ING web news release|
30 September, 2022
Start of LIFU-Mode Commissioning of WEAVE
Since our previous WEAVE news release in May, there has been a flood of
activity, to prepare, calibrate and test all of the WEAVE subsystems, now
working together for the first time.
After a few initial problems, the image quality in the focal plane is
now excellent, the spectrograph is well-focused and the other
subsystems are working well enough to begin commissioning the LIFU
mode of observations. LIFU commissioning has begun this week, and will
be followed by science verification of the LIFU mode, and then, once
the other sub-systems are ready, commissioning of the mIFU and MOS
We at ING are sure that you share our excitement to be so close to
generating real science data with this fantastic instrument, and we thank
the WEAVE community for their patience, enthusiasm and encouragement.
The William Herschel Telescope with (in black) the new 6-lens corrector and WEAVE mounted at the top end. Photo taken on a pre-commissioning night. Credit: Javier Méndez and Lara Monteagudo. More
WEAVE at the top end of the WHT, with the telescope parked near-horizontal. One of the two plates for multi-object spectroscopy can be seen, surrounded by the fibre-retraction boxes. Above these is the gantry supporting the fibre-positioning robots. Credit: Javier Méndez. More
The main components of WEAVE are:
- Fibre–positioner, developed by the University of Oxford and RAL Space in the UK, with support from the IAC.
- Prime-focus corrector, designed by ING and SENER, provided by the Instituto de Astrofísica de Canarias (IAC) in Spain and manufactured by SENER. Support from Konkoly Observatory (HU). Lenses were polished by KiwiStar in New Zealand, funded from STFC, NOVA, INAF and ING, and mounted at SENER Aeroespacial (Spain) by SENER and ING.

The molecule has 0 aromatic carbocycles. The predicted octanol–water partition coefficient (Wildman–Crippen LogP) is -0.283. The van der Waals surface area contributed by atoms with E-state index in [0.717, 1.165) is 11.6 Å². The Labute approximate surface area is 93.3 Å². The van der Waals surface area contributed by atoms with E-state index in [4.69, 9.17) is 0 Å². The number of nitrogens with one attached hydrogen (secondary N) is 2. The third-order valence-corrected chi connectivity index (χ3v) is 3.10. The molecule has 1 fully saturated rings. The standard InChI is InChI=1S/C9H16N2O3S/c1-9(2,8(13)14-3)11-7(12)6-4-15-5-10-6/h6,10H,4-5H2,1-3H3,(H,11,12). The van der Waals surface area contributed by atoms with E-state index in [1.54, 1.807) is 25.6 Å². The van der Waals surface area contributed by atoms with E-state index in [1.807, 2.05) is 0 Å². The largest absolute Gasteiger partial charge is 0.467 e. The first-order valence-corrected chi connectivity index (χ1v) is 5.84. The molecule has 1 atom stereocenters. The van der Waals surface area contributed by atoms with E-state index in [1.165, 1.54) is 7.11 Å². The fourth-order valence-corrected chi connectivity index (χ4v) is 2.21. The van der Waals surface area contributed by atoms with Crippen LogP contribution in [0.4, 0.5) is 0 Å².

- Field Rotator, provided by the Instituto de Astrofísica de Canarias (IAC) in Spain and manufactured by IDOM (Spain).
- Optical fibres, provided by the Observatoire de Paris in France, manufactured in France, Canada and USA.
- Spectrograph, built by NOVA in the Netherlands with optical design by RAL Space in the UK, optics manufactured at INAOE (MX) and support from INAF (IT) and the IAC (ES).
- CCD detectors system, provided by Liverpool John Moores University in the UK.
- Data processing, analysis and archiving, led by the University of Cambridge (UK) with support from the IAC (ES) and INAF (IT).
WEAVE's construction has been funded by the Science and Technology Facilities Council (UK), the Netherlands Research School for Astronomy (NOVA, NL), the Dutch Science Foundation (NWO, NL), The Isaac Newton Group of Telescope (ING, UK/NL/ES), the Astrophysical Institute of the Canaries (IAC, ES), the Ministry of Economy and Competitiveness (MINECO, ES), the Ministry of Science and Innovation (MCI), the European Regional Development Fund (ERDF), the National Institute for Astrophysics (INAF, IT), the French National Centre for Scientific Research (CNRS, FR), Paris Observatory – University of Paris Science and Letters (FR), Besançon Observatory (FR), Region île de France (F), Region Franche-Comté (FR), National Institute for Astrophysics, Optics and Electronics (INAOE, MX), National Council for Science and Technology (CONACYT, MX), Lund Observatory (SE), Uppsala University (SE), the Leibniz Institute AIP (DE), Max-Planck Institute for Astronomy (MPIA, DE), University of Pennsylvania (US), and Konkoly Observatory (HU).
About the Isaac Newton Group of Telescopes
The Isaac Newton Group of Telescopes is a unit of the Science and Technology Facilities Council (STFC) established on La Palma. It operates the William Herschel Telescope and the Isaac Newton Telescope with financial assistance from the Nederlandse Organisatie voor Wetenschappelijk Onderzoek (NWO) of the Netherlands, and the Instituto de AstrofÃsica de Canarias (IAC) in Spain.